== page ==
The US Department of Labor’s Bureau of Labor Statistics (BLS) reported that compensation costs for civilian workers rose 0.9% from June to September, the same as the previous quarter (See March to June Comp Costs Moderate ). Benefits expenses continued to eat up more dollars, but the 1.1% increase was the smallest seen this year. Firms did however see a 0.7% increase in wages and salaries, up 0.1% from last quarter.
Compensation costs for the private sector rose 0.9% in the third quarter, down 0.1% from last quarter. For state and local government workers, compensation costs increased only 0.5%, small when compared to the 1.1% gain seen last quarter.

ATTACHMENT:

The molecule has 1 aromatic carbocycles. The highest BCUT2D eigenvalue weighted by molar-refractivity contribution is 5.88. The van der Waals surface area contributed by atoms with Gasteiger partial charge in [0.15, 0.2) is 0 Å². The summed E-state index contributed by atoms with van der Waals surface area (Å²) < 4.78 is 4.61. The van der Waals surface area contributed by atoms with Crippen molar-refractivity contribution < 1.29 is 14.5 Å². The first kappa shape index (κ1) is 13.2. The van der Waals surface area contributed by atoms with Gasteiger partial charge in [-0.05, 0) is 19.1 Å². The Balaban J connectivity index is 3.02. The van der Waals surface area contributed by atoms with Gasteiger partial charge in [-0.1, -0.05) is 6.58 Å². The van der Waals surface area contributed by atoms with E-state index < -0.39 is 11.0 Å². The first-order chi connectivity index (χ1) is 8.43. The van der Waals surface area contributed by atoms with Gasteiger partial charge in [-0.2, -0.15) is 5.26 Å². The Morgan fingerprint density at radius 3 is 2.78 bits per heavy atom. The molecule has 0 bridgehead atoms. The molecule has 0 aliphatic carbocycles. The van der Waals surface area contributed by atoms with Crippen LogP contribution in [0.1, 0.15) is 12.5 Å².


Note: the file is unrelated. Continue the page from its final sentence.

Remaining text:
Meanwhile, benefits costs increased 1.1% for civilian workers (nonfarm private industry and state and local government), down from 1.8% last quarter. Private sector benefits rose 1%, significantly down from 1.7% in the preceding quarter. Benefit costs for state and local governments were up 1.4%, although this rate of increase was lower than the 1.9% seen from March to June.
The Employment Cost Index (ECI), a component of the National Compensation Survey, measures quarterly changes in compensation costs, which include wages, salaries, and employer costs for employee benefits for nonfarm private and state and local government workers.